The neighborhood Guillory was speeding through has heavy pedestrian traffic and a speed limit of 25 MPH. The area was undergoing construction at the time and had an incomplete layer of asphalt.
When Casaus arrived to investigate, he surveyed the block-long accident scene and interviewed witnesses who reported that Guillory was speeding and not running his emergency equipment. Nevertheless, Casaus prepared a report blaming the accident on the driver of the first vehicle Guillory plowed into.
Above: Accident scene reconstruction by investigators
A citizen complaint about Casaus’ inadequate investigation was thrown out by the IRO, Tommy Jewel. Jewel stated that even though Casaus knew that Guillory was speeding and not running his emergency equipment, his report assigning blame to the victim was appropriate. Jewel wrote:
Officer C[asaus] knew that the departmental procedural violation was something that would be dealt with administratively and that it was not something he could take enforcement action on.
Obviously, police officers like Adam Casaus believe that speeding recklessly through a busy residential neighborhood is nothing more than a “procedural violation,” not a crime or even a traffic violation—as long as it’s done by a fellow officer.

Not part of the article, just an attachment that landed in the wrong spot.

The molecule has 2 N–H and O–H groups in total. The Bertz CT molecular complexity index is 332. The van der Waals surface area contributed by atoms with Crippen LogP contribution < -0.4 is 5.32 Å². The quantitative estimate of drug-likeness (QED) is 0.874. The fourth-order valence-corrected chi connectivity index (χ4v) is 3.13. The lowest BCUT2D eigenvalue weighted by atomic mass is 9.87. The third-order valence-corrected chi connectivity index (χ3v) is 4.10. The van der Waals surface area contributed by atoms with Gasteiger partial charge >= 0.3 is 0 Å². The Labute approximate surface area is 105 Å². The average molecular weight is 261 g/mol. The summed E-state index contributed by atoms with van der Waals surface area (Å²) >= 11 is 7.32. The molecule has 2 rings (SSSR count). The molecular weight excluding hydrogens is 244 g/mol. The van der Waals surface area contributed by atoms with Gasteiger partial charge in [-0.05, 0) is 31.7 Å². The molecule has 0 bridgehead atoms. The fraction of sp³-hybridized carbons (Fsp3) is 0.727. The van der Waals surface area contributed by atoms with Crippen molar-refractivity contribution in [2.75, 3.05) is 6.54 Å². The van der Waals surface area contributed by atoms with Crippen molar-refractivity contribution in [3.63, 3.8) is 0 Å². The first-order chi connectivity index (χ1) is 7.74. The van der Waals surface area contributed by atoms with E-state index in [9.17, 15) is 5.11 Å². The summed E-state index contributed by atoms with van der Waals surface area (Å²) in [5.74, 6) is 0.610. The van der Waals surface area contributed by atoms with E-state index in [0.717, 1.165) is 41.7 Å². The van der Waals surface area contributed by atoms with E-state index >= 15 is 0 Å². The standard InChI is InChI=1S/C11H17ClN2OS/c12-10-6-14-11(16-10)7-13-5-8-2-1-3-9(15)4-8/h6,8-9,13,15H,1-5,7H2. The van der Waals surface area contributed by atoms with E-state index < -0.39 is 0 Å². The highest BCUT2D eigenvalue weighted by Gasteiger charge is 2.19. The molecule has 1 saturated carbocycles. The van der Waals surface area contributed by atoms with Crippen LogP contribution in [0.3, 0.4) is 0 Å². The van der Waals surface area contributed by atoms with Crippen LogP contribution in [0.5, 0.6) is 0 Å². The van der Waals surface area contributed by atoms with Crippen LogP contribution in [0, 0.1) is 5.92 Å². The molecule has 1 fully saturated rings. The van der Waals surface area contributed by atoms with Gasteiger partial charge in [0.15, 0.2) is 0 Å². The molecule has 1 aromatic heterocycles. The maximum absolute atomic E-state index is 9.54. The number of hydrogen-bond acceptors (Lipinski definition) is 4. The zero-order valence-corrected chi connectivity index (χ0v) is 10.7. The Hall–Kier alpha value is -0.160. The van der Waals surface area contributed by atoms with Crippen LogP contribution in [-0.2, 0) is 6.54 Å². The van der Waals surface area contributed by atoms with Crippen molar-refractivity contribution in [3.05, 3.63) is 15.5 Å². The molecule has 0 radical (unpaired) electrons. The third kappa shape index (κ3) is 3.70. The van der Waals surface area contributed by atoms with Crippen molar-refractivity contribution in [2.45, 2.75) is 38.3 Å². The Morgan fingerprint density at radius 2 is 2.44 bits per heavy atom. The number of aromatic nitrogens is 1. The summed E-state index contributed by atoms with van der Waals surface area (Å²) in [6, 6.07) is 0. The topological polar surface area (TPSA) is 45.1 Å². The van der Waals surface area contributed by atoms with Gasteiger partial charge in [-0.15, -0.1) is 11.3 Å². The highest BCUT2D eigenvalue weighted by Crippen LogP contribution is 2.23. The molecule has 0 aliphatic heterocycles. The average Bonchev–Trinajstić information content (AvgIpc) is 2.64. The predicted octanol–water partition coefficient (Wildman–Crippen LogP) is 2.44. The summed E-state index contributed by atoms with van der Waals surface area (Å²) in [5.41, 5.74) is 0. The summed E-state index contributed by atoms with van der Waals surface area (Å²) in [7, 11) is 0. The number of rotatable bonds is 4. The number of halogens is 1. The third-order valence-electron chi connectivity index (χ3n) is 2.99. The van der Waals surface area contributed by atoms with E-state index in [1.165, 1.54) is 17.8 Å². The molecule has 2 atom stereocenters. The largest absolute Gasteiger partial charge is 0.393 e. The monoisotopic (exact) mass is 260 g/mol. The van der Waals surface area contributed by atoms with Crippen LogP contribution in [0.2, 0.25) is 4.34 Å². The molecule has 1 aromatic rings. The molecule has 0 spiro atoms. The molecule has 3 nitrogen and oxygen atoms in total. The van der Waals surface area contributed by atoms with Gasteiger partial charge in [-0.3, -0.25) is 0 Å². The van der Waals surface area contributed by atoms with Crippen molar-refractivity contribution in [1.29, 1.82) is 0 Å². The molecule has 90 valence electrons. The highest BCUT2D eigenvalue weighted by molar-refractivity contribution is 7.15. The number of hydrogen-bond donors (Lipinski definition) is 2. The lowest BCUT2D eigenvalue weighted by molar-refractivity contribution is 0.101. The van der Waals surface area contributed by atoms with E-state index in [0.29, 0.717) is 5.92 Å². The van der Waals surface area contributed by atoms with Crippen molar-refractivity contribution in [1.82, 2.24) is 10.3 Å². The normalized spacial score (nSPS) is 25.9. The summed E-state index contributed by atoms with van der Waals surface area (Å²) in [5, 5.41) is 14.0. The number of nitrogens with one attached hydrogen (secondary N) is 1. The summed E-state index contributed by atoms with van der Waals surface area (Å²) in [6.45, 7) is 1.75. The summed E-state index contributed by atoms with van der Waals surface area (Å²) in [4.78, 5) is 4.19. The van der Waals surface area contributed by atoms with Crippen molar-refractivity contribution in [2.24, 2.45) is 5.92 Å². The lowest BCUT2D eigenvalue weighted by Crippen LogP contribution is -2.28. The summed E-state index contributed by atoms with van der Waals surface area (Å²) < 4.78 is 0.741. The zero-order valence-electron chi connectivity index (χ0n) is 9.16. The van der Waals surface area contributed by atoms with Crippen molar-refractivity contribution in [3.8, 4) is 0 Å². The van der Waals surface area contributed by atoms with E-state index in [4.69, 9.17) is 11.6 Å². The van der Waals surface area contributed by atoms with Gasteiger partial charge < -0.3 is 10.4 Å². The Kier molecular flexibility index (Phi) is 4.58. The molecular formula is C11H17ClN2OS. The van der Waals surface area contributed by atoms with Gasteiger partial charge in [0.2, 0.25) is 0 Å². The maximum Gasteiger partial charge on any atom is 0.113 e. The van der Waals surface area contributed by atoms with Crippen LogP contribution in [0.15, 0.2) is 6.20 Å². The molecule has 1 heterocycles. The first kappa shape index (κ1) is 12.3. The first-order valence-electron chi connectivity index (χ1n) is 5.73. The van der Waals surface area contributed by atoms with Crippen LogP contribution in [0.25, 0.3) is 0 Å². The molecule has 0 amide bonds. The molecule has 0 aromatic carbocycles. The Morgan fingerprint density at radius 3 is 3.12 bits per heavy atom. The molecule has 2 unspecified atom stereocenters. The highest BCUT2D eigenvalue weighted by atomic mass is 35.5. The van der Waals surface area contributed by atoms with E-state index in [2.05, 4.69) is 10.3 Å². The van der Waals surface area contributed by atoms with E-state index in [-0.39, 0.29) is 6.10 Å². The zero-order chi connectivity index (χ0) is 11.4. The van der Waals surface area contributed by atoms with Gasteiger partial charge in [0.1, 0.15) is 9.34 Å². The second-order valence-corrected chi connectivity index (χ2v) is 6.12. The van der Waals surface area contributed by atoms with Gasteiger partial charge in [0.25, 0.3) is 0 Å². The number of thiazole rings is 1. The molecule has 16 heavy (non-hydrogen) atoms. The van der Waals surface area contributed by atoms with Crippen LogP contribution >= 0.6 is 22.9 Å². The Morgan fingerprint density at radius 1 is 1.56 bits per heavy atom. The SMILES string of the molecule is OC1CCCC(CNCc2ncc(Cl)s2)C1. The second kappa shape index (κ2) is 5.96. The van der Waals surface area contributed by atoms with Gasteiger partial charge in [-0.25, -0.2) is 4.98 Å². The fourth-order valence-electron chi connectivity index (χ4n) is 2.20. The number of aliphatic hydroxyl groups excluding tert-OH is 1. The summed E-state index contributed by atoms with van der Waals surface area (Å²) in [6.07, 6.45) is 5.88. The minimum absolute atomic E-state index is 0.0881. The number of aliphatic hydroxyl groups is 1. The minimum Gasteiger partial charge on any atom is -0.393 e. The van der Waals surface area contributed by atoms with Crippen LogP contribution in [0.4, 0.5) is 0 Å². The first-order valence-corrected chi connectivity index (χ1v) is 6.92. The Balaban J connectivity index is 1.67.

Independent accident investigators later determined that Guillory’s speed was “obviously” excessive and his driving “reckless” and “dangerous”:
Analyzing the post-impact movement and the various impacts, we determined Officer Guillory was traveling a minimum of 51 mph at the time contact was made with the [citizen’s] vehicle. This calculation assumes that Officer Guillory never applied his brakes during the post-impact movement. If he had done significant braking throughout the post-impact movement his initial speed could have been as high as 80mph.
[T]he major contributing factor to the initial contact with the [citizen’s] vehicle, and particularly the subsequent collisions, was Officer Guillory’s excessive speed. Traveling 2 to 3 times the speed limit without the use of emergency equipment, particularly in this area (given the vehicle and pedestrian traffic), was improper, reckless, and dangerous.
Speeding silently through an intersection at 80 MPH sounds a lot like what Casaus himself did 2 years later when he killed young Ashley Browder. When Officer Spencer Guillory drove recklessly and dangerously in 2011, Casaus was there to cover up for his friend.
We hope no one will be covering up for the actions of Adam Casaus. The killer of Ashley Browder should be held accountable for his actions. We call on DA Kari Brandenburg to bring criminal charges against Sergeant Adam Casaus.